Connecticut Car Seat Laws

Baby sitting on a carseat for safety.

According to the Connecticut Department of Motor Vehicles* (DMV), car accidents are one of the main causes of death for children under 12. Car seats are a critical way to protect children from harm in a collision – as long as the car seat is installed and used correctly. However, even a correctly installed car seat can fail to work properly if it is defective. In some cases, a defective car seat can even injure a child.

It’s essential to install a child’s car seat correctly and determine which type should be used based on their weight and age. If your child is injured by a defective car seat, contact a Connecticut personal injury lawyer as soon as possible.

An experienced Connecticut car accident attorney like those from Jainchill & Beckert, LLC can help you fight for the compensation you and your child are entitled to after a collision.

What Are Connecticut’s Child Car Seat Laws?

Under Connecticut law:

  • If your child is under 2 or weighs under 30 pounds, you must use a rear-facing car seat with a five-point harness.
  • If your child is between the ages of 2 and 5 or weighs between 30 and 40 pounds, you must use a car seat with a five-point harness. This car seat can be either rear-facing or front-facing.
  • If your child is between the ages of 5 and 8 or weighs between 40 and 60 pounds, you may use either a car seat with a five-point harness or a booster seat.
  • If your child is at least 8 years old and at least 60 pounds, they may use either a booster seat or a regular seat belt.

Even though a child may be old enough to use a seat belt rather than a booster seat, it’s still safer for them to use a booster seat as long as possible.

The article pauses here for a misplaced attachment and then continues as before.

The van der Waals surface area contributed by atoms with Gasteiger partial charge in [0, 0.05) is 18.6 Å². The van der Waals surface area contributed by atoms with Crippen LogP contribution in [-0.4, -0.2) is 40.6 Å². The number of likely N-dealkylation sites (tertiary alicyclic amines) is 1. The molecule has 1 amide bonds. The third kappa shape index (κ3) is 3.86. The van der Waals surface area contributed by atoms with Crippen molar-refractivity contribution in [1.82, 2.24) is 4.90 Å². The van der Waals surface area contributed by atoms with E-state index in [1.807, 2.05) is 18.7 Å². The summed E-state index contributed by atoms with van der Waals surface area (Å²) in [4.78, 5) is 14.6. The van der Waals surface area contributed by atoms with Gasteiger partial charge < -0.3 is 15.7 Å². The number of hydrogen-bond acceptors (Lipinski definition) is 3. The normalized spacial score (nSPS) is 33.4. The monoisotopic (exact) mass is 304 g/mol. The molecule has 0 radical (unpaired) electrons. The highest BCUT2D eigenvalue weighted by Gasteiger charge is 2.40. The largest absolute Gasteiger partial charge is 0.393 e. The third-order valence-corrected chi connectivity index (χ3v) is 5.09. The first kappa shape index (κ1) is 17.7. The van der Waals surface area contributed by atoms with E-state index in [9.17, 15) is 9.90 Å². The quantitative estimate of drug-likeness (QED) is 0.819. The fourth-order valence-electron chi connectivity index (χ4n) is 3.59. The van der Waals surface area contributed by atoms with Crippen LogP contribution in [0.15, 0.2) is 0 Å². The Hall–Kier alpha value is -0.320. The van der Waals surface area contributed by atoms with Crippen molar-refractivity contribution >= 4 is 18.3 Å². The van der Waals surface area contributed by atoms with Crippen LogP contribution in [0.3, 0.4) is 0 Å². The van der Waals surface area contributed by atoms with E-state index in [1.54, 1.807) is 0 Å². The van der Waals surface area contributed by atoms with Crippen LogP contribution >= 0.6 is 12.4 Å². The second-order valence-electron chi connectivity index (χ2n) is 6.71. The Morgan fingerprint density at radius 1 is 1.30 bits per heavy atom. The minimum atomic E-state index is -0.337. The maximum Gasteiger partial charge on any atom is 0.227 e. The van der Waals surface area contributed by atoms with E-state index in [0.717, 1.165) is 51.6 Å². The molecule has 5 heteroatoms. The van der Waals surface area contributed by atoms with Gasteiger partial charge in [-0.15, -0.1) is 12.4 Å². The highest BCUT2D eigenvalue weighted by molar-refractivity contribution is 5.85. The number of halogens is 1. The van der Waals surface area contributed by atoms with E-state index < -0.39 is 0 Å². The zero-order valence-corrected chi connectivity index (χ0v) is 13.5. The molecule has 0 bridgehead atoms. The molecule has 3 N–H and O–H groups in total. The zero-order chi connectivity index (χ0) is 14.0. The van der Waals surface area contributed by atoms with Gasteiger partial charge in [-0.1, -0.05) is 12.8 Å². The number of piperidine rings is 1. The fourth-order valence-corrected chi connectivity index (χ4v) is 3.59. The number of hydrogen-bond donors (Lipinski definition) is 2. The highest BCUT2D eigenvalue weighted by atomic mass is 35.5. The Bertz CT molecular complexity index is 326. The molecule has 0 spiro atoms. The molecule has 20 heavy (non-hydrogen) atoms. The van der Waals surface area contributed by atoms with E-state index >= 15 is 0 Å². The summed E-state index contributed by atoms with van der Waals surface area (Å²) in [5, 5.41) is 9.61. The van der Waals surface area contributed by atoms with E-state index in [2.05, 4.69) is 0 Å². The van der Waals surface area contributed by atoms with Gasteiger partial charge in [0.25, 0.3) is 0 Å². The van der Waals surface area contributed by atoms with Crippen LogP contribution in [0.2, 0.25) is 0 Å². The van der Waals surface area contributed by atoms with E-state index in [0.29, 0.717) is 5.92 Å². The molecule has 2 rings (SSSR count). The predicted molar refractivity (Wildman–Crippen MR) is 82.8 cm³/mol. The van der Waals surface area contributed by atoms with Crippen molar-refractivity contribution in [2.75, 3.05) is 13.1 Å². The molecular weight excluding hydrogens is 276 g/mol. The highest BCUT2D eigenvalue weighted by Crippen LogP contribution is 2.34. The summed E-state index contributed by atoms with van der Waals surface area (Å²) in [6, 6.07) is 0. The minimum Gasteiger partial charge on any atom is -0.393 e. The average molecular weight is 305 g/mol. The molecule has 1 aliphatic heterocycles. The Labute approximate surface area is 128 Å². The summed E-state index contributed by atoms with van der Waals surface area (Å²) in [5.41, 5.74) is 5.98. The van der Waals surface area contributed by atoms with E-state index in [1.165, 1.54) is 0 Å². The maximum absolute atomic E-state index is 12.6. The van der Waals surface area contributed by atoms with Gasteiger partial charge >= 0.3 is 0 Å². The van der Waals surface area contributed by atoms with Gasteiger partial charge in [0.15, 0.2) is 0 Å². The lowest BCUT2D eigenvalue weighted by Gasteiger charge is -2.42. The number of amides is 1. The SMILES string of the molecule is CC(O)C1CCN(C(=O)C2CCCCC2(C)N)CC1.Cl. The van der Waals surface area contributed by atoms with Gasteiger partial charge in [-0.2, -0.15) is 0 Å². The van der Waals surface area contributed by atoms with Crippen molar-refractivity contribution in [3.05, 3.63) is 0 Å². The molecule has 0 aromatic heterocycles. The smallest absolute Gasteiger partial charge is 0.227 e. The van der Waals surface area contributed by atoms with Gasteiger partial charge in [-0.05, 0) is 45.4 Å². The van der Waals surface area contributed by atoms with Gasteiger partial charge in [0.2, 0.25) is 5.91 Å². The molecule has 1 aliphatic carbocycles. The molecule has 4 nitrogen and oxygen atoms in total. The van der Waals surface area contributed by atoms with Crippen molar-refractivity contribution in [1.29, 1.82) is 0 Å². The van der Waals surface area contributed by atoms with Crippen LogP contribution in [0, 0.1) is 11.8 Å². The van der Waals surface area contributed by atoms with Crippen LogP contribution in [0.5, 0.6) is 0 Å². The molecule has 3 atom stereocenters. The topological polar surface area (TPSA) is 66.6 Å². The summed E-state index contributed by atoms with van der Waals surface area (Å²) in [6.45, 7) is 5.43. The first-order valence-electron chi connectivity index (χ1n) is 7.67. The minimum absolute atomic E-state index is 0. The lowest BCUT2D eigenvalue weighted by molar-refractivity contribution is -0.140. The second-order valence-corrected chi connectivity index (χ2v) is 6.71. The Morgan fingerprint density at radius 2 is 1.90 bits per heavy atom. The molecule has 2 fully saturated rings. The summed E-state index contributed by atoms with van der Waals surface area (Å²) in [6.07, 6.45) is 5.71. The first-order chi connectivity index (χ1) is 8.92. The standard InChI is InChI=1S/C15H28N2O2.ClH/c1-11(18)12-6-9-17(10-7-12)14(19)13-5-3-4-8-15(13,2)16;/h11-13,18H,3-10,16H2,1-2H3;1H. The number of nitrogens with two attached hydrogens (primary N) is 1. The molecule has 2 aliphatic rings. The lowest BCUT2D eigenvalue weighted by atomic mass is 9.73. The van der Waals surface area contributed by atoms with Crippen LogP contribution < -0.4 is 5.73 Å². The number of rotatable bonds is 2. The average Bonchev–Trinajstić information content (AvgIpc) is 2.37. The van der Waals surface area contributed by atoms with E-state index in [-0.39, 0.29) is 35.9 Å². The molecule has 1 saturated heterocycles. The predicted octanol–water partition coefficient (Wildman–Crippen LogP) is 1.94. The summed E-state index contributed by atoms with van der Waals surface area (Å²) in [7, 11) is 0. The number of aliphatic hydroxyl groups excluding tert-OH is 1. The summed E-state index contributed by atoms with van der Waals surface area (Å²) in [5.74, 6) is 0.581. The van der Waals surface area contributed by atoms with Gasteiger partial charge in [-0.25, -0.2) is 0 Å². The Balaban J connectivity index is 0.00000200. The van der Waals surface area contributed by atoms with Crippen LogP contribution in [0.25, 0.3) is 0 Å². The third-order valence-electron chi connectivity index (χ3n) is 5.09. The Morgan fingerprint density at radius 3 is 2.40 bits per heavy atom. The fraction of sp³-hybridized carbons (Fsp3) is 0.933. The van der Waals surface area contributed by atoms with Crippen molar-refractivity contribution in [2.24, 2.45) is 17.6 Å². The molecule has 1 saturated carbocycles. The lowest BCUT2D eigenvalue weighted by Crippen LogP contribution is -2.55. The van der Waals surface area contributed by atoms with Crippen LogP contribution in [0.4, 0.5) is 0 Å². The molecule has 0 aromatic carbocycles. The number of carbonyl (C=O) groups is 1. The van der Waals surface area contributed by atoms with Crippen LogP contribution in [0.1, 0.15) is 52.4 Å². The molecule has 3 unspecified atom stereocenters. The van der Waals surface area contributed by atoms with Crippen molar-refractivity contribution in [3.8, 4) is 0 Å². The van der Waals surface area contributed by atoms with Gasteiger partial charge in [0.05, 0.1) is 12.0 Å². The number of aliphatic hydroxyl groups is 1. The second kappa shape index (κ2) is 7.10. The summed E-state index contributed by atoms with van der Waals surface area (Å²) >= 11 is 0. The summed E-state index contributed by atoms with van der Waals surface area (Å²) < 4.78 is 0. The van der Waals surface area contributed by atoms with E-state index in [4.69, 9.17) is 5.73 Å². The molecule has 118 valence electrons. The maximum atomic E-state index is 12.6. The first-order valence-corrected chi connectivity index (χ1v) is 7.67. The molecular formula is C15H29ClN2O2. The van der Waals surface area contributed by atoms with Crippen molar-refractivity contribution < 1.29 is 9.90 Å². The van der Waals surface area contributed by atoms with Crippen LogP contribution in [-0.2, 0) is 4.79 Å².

What Are the Penalties for Not Following Connecticut Car Seat Laws?

The penalties for not following Connecticut car seat laws include:

  • A mandatory child safety course provided by the Department of Motor Vehicles
  • For a second or subsequent offense, a fine of up to $190
  • Motor vehicle license suspension if the driver fails to take the mandatory course
  • A Class A misdemeanor charge for a third or subsequent violation

Are Child Safety Seats Required in Taxis, Buses, and Rideshare Vehicles?

Child safety seats are required in taxis and rideshare vehicles, just as in any other vehicle. However, Connecticut law does not clearly define whether the parent or the driver is responsible for ensuring the child is in a proper car seat. Parents should either bring the car seat themselves or use the driver’s if available. Drivers should also either provide a car seat or allow the parents to do so.

Some drivers may choose to ignore the law and pick up passengers without the appropriate car seats solely because they do not want to lose the fare. However, if they are pulled over, they risk incurring a fine and being forced to take a child car safety course.

Under Connecticut law, no child car seat is required when riding a bus. This means that you can take a city bus without worrying about a car seat. Contact our Hartford car accident lawyer today.